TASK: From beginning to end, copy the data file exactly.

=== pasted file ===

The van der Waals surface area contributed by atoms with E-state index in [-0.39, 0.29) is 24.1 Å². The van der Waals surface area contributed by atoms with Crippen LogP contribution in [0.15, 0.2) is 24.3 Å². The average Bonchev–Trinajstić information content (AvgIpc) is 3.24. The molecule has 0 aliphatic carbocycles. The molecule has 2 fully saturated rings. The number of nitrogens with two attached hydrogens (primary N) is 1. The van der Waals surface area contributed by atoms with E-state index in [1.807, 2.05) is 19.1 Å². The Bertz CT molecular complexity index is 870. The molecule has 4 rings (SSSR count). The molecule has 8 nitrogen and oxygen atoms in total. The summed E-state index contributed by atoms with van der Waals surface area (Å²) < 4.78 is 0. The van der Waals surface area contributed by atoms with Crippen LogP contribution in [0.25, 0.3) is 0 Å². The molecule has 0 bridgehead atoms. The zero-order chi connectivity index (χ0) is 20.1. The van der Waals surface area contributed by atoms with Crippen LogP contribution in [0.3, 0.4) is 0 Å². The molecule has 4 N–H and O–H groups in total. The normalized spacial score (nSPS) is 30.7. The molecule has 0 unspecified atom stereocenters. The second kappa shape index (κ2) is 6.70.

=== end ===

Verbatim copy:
The van der Waals surface area contributed by atoms with E-state index in [-0.39, 0.29) is 24.1 Å². The van der Waals surface area contributed by atoms with Crippen LogP contribution in [0.15, 0.2) is 24.3 Å². The average Bonchev–Trinajstić information content (AvgIpc) is 3.24. The molecule has 0 aliphatic carbocycles. The molecule has 2 fully saturated rings. The number of nitrogens with two attached hydrogens (primary N) is 1. The van der Waals surface area contributed by atoms with E-state index in [1.807, 2.05) is 19.1 Å². The Bertz CT molecular complexity index is 870. The molecule has 4 rings (SSSR count). The molecule has 8 nitrogen and oxygen atoms in total. The summed E-state index contributed by atoms with van der Waals surface area (Å²) < 4.78 is 0. The van der Waals surface area contributed by atoms with Crippen LogP contribution in [0.25, 0.3) is 0 Å². The molecule has 0 bridgehead atoms. The zero-order chi connectivity index (χ0) is 20.1. The van der Waals surface area contributed by atoms with Crippen LogP contribution in [0.3, 0.4) is 0 Å². The molecule has 4 N–H and O–H groups in total. The normalized spacial score (nSPS) is 30.7. The molecule has 0 unspecified atom stereocenters. The second kappa shape index (κ2) is 6.70.